MicronutrientsEdit

The main micronutrients include sources of iron, manganese, molybdenum, zinc, and copper. As for the macronutrients, these elements are provided as water-soluble salts. Iron presents special problems because it converts to insoluble (bio-unavailable) compounds at moderate soil pH and phosphate concentrations. For this reason, iron is often administered as a chelate complex, e.g., the EDTA derivative. The micronutrient needs depend on the plant. For example, sugar beets appear to require boron, and legumes require cobalt.[9]

ProductionEdit

Nitrogen fertilizersEdit

Top users of nitrogen-based fertilizer[10]
Country Total N use

(Mt pa)

Amt. used for feed/pasture

(Mt pa)

China 18.7 3.0
U.S. 9.1 4.7
France 2.5 1.3
Germany 2.0 1.2
Brazil 1.7 0.7
Canada 1.6 0.9
Turkey 1.5 0.3
UK 1.3 0.9
Mexico 1.3 0.3
Spain 1.2 0.5
Argentina 0.4 0.1

All nitrogen fertilizers are made from ammonia (NH3), which is sometimes injected into the ground directly. The ammonia is produced by the Haber-Bosch process.[5] In this energy-intensive process, natural gas (CH4) supplies the hydrogen and the nitrogen (N2) is derived from the air. This ammonia is used as a feedstock for all other nitrogen fertilizers, such as anhydrous ammonium nitrate (NH4NO3) and urea (CO(NH2)2). Deposits of sodium nitrate (NaNO3) (Chilean saltpeter) are also found in the Atacama desert in Chile and was one of the original (1830) nitrogen-rich fertilizers used.[11] It is still mined for fertilizer.[12]

Phosphate fertilizersEdit

All phosphate fertilizers are obtained by extraction from minerals containing the anion PO43−. In rare cases, fields are treated with the crushed mineral, but most often more soluble salts are produced by chemical treatment of phosphate minerals. The most popular phosphate-containing minerals are referred to collectively as phosphate rock. The main minerals are fluorapatite Ca5(PO4)3F (CFA) and hydroxyapatite Ca5(PO4)3OH. These minerals are converted to water-soluble phosphate salts by treatment with sulfuric or phosphoric acids. The large production of sulfuric acid as an industrial chemical is primarily due to its use as cheap acid in processing phosphate rock into phosphate fertilizer. The global primary uses for both sulfur and phosphorus compounds relate to this basic process.

In the nitrophosphate process or Odda process (invented in 1927), phosphate rock with up to a 20% phosphorus (P) content is dissolved with nitric acid (HNO3) to produce a mixture of phosphoric acid (H3PO4) and calcium nitrate (Ca(NO3)2). This mixture can be combined with a potassium fertilizer to produce a compound fertilizer with the three macronutrients N, P and K in easily dissolved form.[13]

Potassium fertilizersEdit

Potash is a mixture of potassium minerals used to make potassium (chemical symbol: K) fertilizers. Potash is soluble in water, so the main effort in producing this nutrient from the ore involves some purification steps; e.g., to remove sodium chloride (NaCl), i.e. common salt. Sometimes potash is referred to as K2O, as a matter of convenience to those describing the potassium content. In fact potash fertilizers are usually potassium chloride, potassium sulfate, potassium carbonate, or potassium nitrate.[14]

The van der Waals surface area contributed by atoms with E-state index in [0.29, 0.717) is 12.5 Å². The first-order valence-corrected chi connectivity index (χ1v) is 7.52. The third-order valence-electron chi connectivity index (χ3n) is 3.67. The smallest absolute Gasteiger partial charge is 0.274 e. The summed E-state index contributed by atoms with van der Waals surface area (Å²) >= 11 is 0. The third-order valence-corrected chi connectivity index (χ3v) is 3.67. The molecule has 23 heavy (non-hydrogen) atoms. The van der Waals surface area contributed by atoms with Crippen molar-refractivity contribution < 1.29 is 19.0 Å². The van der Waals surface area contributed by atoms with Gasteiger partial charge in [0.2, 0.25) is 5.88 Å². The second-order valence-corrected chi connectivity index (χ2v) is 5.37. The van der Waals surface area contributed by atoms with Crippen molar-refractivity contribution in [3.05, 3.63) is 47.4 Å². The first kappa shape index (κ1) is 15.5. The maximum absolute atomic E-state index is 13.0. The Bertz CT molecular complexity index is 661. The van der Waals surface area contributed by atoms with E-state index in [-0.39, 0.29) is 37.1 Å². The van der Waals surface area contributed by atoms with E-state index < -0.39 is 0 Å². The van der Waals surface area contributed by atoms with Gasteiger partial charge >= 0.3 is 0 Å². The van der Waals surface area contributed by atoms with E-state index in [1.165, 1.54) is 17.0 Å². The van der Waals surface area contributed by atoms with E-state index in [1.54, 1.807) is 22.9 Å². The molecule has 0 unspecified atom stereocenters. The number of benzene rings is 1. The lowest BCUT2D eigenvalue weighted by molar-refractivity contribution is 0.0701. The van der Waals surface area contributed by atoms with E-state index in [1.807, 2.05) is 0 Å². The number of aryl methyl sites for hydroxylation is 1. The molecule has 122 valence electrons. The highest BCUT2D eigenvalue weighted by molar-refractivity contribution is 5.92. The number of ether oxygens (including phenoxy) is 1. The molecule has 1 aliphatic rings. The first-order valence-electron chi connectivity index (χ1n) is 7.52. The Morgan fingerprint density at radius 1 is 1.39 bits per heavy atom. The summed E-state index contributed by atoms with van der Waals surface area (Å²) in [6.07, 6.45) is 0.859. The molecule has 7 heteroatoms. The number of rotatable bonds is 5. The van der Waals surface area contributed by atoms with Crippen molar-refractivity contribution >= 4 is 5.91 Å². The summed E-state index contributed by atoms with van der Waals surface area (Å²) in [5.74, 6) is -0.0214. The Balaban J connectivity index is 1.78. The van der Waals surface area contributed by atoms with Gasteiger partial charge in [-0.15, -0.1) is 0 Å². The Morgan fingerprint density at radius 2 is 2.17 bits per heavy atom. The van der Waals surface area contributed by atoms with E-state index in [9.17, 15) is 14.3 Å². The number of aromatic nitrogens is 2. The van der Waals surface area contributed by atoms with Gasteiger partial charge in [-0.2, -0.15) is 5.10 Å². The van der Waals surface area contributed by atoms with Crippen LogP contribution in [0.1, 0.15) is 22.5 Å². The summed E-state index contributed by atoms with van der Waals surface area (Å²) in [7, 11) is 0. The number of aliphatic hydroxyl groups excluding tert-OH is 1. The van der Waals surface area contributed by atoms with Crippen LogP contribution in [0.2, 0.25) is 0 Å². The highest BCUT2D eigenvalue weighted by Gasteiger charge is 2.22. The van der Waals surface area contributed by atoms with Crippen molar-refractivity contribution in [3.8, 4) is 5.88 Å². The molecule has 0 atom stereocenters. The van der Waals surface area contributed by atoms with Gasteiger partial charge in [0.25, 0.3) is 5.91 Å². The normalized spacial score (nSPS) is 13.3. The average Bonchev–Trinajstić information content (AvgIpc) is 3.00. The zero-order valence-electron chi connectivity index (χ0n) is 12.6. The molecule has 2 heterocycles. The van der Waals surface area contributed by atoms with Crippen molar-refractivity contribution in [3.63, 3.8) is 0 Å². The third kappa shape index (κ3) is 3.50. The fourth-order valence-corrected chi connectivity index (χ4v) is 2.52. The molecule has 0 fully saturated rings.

Compound fertilizersEdit

Compound fertilizers, which contain N, P, and K, can often be produced by mixing straight fertilizers. In some cases, chemical reactions occur between the two or more components. For example monoammonium and diammonium phosphates, which provide plants with both N and P, are produced by neutralizing phosphoric acid (from phosphate rock) and ammonia (from a Haber facility):

NH3 + H3PO4 → (NH4)H2PO4
2 NH3 + H3PO4 → (NH4)2HPO4

Organic fertilizers Edit

Main article: Organic fertilizer
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The main "organic fertilizers" are, in ranked order, peat, animal wastes, plant wastes from agriculture, and sewage sludge. In terms of volume, peat is the most widely used organic fertilizer. This immature form of coal confers no nutritional value to the plants, but improves the soil by aeration and absorbing water. Animal sources include the products of the slaughter of animals. Bloodmeal, bone meal, hides, hoofs, and horns are typical components.[1] Organic fertilizer usually contain fewer nutrients, but offer other advantages as well as appealing to environmentally friendly users.

Other elements: calcium, magnesium, and sulfurEdit

Calcium is supplied as superphosphate or calcium ammonium nitrate solutions.

ApplicationEdit

Fertilizers are commonly used for growing all crops, with application rates depending on the soil fertility, usually as measured by a soil test and according to the particular crop. Legumes, for example, fix nitrogen from the atmosphere and generally do not require nitrogen fertilizer.

Liquid vs solidEdit

Fertilizers are applied to crops both as solids and as liquid. About 90% of fertilizers are applied as solids. Solid fertilizer is typically granulated or powdered. Often solids are available as prills, a solid globule. Liquid fertilizers comprise anhydrous ammonia, aqueous solutions of ammonia, aqueous solutions of ammonium nitrate or urea. These concentrated products may be diluted with water to form a concentrated liquid fertilizer (e.g., UAN). Advantages of liquid fertilizer are its more rapid effect and easier coverage.[1] The addition of fertilizer to irrigation water is called "fertigation".[14]